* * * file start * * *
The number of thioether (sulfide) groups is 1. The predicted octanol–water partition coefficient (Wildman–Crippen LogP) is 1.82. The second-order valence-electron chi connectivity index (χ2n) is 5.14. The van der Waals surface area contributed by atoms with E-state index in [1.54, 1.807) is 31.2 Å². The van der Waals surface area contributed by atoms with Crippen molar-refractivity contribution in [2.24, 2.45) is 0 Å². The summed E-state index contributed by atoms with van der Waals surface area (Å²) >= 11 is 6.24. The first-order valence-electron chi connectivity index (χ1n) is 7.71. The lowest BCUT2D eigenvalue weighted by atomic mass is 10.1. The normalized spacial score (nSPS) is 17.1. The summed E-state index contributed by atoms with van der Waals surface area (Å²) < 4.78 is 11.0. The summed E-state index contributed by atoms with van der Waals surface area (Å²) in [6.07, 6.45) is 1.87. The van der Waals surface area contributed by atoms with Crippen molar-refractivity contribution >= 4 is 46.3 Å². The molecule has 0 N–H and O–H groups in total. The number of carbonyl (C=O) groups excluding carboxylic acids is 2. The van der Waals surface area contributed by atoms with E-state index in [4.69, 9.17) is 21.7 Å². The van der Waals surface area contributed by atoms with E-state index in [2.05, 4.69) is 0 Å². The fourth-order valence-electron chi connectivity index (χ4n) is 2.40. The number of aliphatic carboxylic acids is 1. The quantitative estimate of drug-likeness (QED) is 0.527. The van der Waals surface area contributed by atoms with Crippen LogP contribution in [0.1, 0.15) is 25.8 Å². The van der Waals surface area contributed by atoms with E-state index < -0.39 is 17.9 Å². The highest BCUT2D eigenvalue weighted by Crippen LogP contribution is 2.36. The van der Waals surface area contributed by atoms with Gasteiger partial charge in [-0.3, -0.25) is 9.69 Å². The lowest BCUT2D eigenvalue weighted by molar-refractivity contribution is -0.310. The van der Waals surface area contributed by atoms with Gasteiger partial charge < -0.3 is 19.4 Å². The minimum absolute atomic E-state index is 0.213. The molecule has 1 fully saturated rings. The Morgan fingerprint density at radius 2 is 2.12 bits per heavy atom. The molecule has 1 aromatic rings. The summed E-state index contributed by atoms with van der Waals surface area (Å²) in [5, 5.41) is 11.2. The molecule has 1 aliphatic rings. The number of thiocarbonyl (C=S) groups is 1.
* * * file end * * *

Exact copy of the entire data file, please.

The number of thioether (sulfide) groups is 1. The predicted octanol–water partition coefficient (Wildman–Crippen LogP) is 1.82. The second-order valence-electron chi connectivity index (χ2n) is 5.14. The van der Waals surface area contributed by atoms with E-state index in [1.54, 1.807) is 31.2 Å². The van der Waals surface area contributed by atoms with Crippen molar-refractivity contribution in [2.24, 2.45) is 0 Å². The summed E-state index contributed by atoms with van der Waals surface area (Å²) >= 11 is 6.24. The first-order valence-electron chi connectivity index (χ1n) is 7.71. The lowest BCUT2D eigenvalue weighted by atomic mass is 10.1. The normalized spacial score (nSPS) is 17.1. The summed E-state index contributed by atoms with van der Waals surface area (Å²) < 4.78 is 11.0. The summed E-state index contributed by atoms with van der Waals surface area (Å²) in [6.07, 6.45) is 1.87. The van der Waals surface area contributed by atoms with Crippen molar-refractivity contribution >= 4 is 46.3 Å². The molecule has 0 N–H and O–H groups in total. The number of carbonyl (C=O) groups excluding carboxylic acids is 2. The van der Waals surface area contributed by atoms with E-state index in [4.69, 9.17) is 21.7 Å². The van der Waals surface area contributed by atoms with E-state index in [2.05, 4.69) is 0 Å². The fourth-order valence-electron chi connectivity index (χ4n) is 2.40. The number of aliphatic carboxylic acids is 1. The quantitative estimate of drug-likeness (QED) is 0.527. The van der Waals surface area contributed by atoms with Crippen LogP contribution in [0.1, 0.15) is 25.8 Å². The van der Waals surface area contributed by atoms with E-state index < -0.39 is 17.9 Å². The highest BCUT2D eigenvalue weighted by Crippen LogP contribution is 2.36. The van der Waals surface area contributed by atoms with Gasteiger partial charge in [-0.3, -0.25) is 9.69 Å². The lowest BCUT2D eigenvalue weighted by molar-refractivity contribution is -0.310. The van der Waals surface area contributed by atoms with Gasteiger partial charge < -0.3 is 19.4 Å². The minimum absolute atomic E-state index is 0.213. The molecule has 1 fully saturated rings. The Morgan fingerprint density at radius 2 is 2.12 bits per heavy atom. The molecule has 1 aromatic rings. The summed E-state index contributed by atoms with van der Waals surface area (Å²) in [5, 5.41) is 11.2. The molecule has 1 aliphatic rings. The number of thiocarbonyl (C=S) groups is 1.